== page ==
The researchers concluded that the NBA Draft Combine has some value for predicting future performance of players, but let’s hit the brakes and consider a few things before taking this conclusion for face value.
A Few Individual Case Studies
As noted above in the review of the study, most correlations were low, with a few being moderate. At most that means there will be some athletes who score very well or very poor on the Combine tests and it is not related to on-court performance as exemplified in the two case studies below.
In 2013, 6’5” DJ Stephens of Memphis University displayed an eye-popping maximal vertical jump of 46 inches at the combine! He also had the fastest time at the in the ¾- court sprint. But he went undrafted, played overseas, and held a 10-day contract with the Milwaukee Bucks in March of 2014, playing 15 minutes in 3 games.
In 2007, a lanky ectomorphic 6’10” 215-pounder lay on a padded lifting bench, raised his arms up to a 7-foot barbell with 185-pounds of weight on it and...did not complete a single rep on the bench press! Zero! Goose egg! Nada! A string bean weakling who has gone on to be an NBA Champion, All-Star, MVP, and scoring champion! His name is Kevin Durant.
In other words, when it comes to correlation, we’ve got to read beyond the headlines. Just because an athlete performs well in the combine does not necessarily mean he’ll be a star in the NBA—and just because an athlete bombs the combine doesn’t mean he won’t excel at pro basketball! (Although, it is worth mentioning that developing more upper-body strength would likely help K.D. become an even more-dominant player, and basketball athletes shouldn’t neglect the bench press simply because he couldn’t bench.)
Talent Evaluation and Selection: A Multi-Factorial Approach
In my previous article on the NFL Combine, I mentioned the importance of considering multiple factors beyond the physical domain of sport performance to also include technical, tactical, and mental domains when evaluating and developing talent. Indeed, just like we evaluate students on not just one subject but as a whole (mathematics, science, literature, social studies, physical education, art, etc.), we also need to take a similar approach to evaluating athletic talent.
We all know an athlete who has incredible combine numbers but can’t shoot, makes bad decisions, and has a poor sports IQ or is a “head case” with poor mental skills. Thus, the evaluation and the development of the young athlete needs to take on a holistic approach, which is where the “athlete report card” comes into play.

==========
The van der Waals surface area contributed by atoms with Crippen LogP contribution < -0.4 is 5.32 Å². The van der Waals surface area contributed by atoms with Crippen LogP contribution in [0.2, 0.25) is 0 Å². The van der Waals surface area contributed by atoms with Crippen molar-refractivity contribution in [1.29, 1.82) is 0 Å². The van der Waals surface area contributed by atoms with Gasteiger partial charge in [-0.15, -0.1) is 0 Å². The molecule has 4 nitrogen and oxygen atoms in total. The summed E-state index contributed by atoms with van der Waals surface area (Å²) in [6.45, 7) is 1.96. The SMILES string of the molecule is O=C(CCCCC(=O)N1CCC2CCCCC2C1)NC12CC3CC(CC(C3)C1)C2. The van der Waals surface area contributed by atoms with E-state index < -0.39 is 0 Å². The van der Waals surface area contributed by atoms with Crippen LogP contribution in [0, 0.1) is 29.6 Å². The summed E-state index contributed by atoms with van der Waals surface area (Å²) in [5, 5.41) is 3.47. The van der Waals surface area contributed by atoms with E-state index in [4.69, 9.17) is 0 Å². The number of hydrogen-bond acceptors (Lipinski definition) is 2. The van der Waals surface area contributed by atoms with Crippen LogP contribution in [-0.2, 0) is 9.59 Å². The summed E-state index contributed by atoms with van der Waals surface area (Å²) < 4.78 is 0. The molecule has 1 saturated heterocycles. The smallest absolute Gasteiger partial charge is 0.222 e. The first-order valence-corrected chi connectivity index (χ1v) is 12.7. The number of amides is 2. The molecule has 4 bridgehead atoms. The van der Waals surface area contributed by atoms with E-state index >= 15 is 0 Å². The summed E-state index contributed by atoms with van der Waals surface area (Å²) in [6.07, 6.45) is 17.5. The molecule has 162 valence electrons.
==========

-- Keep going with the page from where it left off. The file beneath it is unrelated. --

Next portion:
Similar to the NBA and NFL in their overall evaluation of prospects, it is important to recognize all the different facets of performance when assessing a young player and when designing programs to improve performance in individual athletes.
The lack of strong correlation between combine tests and on-court NBA performance, as well as the multitude of factors that can influence an athlete’s performance, reminds me of a book called The End of Average by Todd Rose. In this book, the author examines the history of how we have come to be “averagearians,” critiquing the approach of measuring against the yardstick of averages. For example: in the mid-1950s, Air Force pilots were having trouble fitting into the cockpits of fighter planes—because every dimension of the cockpit was built based on the nine bodily dimensions of the average pilot, but nobody is exactly average.
This one-dimensional thinking that everyone fits into this middle section we call “average” is a fallacy. Take the athlete report card example above: if Athlete A has a composite score of 3.4, think of all the combinations from the four dimensions that could tally a composite score of 3.4! A few are shown below—it’s not hard to see that these are entirely different athletes. And what’s more, each of the individual measurements consists of several separate factors, and consider all the possible variations within and across dimensions of performance. This is why it’s very important to understand that all human characteristics, such as intelligence, size, and athleticism—and ultimately performance—are complex, multidimensional traits.
A Final Note: Lessons for Youth and High School Coaches—The Tryout
A lesson from the NBA Combine and the points considered here can be related to the anxiety-ridden tryout process that occurs across the American youth and high school sports landscape on a seasonal basis. Many adults have expressed their thoughts and opinions about tryouts either on the sidelines, in line at the coffee shop, or online (social media, blogs, etc.).
I have been through it as a parent, coach, and an expert in youth sports. I wish (and hope) that we could change the youth sports culture and the accessibility to sports at all levels, but the reality is that right now there are tryouts occurring where kids will get cut from a team or program based off the decision of an adult—often based on only subjective data, if any at all.
For the young athlete, another important consideration that plays into tryouts and the selection process is the “pathway principle,” which was also highlighted in The End of Average and is also a major tenet of Long-Term Athlete Development (LTAD). Normative thinking leads us to believe that certain milestones must be met at certain ages. Think about the age at which walking occurs, and the tremendous variability at which age it occurs, and the pathway of how babies get there—we have crawlers, scooters, non-crawlers, and everything in between. But in the end, everybody walks! In youth and high school sports, we also see several developmental pathways, especially between early and late maturers during adolescence.
I certainly don’t know what the best solution is to remedy this matter, but I hope that the reader can use some of the insight from this blog to better formulate a sound decision-making process when it comes to combine tests and tryouts in youth sports—realizing that quantifying and predicting human performance is much more complex than a simple battery of physical tests.